The Holy Apostle Saint John writes, “The Holy Ghost will reprove the world of sin” (footnote: except on Christmas and Easter). When a pastor practices closed communion on Christmas and Easter, some people become upset, to say the least. Five minutes before the service begins, visitors or long-lost members walk through the door. Most times they are accompanied by their families; their faces wrapped with pure joy. Most enter the sanctuary without any guilt or remorse because they have not true repentance or sorrow.
The typical Christian visitor, either because of teaching or ignorance, believes that his sincere and heartfelt love for Jesus equates to true fellowship in doctrine. This means that he is deserving of full acceptance and admittance at the altar. The habitually-absent member doesn’t have a conscience tortured by his sin of absence or rejection of Christ’s Word and Sacraments. It is likely that, though he has been reproved before with phone calls, visits, and letters without response, today is different; today is the day when he will slip by the pastor unnoticed or without confrontation because it would cause too great a scene. It would unsettle the joy of the high and holy day to reprove a sinner. How dare the Holy Spirit reprove sin on Christmas or Easter? How dare He bring the secure and comfortable sinner to his knees in sorrow over his sins?
The arrogance of man knows no bounds. Since the fall, the creature has desired to be the creator. When confronted with his sin, he runs to hide it. If it cannot be hidden, he quickly shifts the blame to another. If faith has not been engendered in the heart by the Holy Spirit, man starts to war against God and His Church on earth no matter the day of the year. No pastor wishes to start a war at any time in the year, but especially not on Christmas and Easter. Though if he cares enough that each man be truly inwardly and outwardly restored and reconciled to God through the forgiveness of sins, the pastor will risk what has the potential to erupt into warfare on the high holy day. He will preach the Law and confront sin because he loves and because he cares for the soul of each person in his care. “This, then, is what it means to begin true repentance; and here man must hear such a sentence as this: You are all of no account, whether you be manifest sinners or saints [in your own opinion]; you all must become different and do otherwise than you now are and are doing [no matter what sort of people you are], whether you are as great, wise, powerful, and holy as you may. Here no one is [righteous, holy], godly, etc” (Smalcald Articles, Part III, Article III, 3).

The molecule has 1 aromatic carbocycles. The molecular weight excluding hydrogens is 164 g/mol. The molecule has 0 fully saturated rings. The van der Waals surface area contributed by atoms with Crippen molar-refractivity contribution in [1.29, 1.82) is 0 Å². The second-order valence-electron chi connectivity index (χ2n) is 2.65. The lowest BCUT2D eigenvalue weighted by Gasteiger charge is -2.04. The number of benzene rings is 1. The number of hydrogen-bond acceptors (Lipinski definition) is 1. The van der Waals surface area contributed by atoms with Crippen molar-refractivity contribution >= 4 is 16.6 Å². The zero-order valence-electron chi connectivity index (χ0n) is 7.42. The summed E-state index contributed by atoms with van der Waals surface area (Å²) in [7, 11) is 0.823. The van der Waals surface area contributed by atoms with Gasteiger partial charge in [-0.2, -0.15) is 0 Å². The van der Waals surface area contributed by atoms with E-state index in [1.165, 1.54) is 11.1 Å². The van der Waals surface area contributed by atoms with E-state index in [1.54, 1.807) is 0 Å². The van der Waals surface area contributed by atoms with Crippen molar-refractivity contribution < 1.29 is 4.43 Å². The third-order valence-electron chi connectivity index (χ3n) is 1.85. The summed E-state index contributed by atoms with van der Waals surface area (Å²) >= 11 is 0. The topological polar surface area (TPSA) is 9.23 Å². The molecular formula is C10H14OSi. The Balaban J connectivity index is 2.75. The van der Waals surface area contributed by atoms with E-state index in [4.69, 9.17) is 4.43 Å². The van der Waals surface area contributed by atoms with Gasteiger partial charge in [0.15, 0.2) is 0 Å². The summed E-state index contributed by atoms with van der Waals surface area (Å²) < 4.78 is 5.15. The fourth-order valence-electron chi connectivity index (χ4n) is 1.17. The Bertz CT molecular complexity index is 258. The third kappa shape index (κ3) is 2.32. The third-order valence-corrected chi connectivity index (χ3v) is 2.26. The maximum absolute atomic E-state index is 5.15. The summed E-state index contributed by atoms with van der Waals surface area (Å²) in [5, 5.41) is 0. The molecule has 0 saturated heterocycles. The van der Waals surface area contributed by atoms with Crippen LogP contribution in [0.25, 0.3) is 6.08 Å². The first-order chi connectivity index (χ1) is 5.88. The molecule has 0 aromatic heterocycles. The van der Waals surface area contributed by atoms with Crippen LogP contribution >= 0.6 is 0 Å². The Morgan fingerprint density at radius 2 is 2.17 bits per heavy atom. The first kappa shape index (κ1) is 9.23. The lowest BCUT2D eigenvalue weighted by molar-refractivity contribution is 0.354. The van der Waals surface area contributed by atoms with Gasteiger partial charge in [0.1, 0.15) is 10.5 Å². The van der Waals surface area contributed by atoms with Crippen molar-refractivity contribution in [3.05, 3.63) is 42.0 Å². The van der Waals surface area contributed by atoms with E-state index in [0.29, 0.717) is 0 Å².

The Holy Spirit reproves the sinner so that he may receive the remission of sins in Christ no matter the day of the year. To every man, woman, and child who has been led to believe that the total sum of the Gospel is that Jesus loves you, hear this now. “ [The] …Gospel is this, namely, to convict of sin, and to offer for Christ’s sake the remission of sins and righteousness, and the Holy Ghost, and eternal life, and that as regenerate men we should do good works. Thus Christ comprises the sum of the Gospel when He says in Luke 24:47: That repentance and remission of sins should be preached in My name among all nations” (Apology Article XII, 29-30). Each person, therefore, must in his own time, come to realize that “we are all beggars.” These were the final words of Luther written on a piece of paper and tucked in his pocket.
The Law of God teaches us that we are all beggars, that is, we have nothing of which to offer God, but must receive from Him everything necessary for body and soul. To know this and believe it is quite humbling. The Law of God reveals man’s sin and is meant to make you conscience-stricken. You need to know just what sin takes from you, namely, fear, love, and trust in God. It robs you of life and sends you down to the pit. Dust you are and to dust you shall return, the Scriptures proclaim. So I ask you, “Is it not better for one to undergo the uncomfortable reproof of sin here and now where the remission of sins is proclaimed in Christ name, then to suffer the reproof of Christ who sits in judgment on the last day?” However uncomfortable the conversation with the pastor may be on Christmas and Easter, I can guarantee it is less heated then what will come on the last day.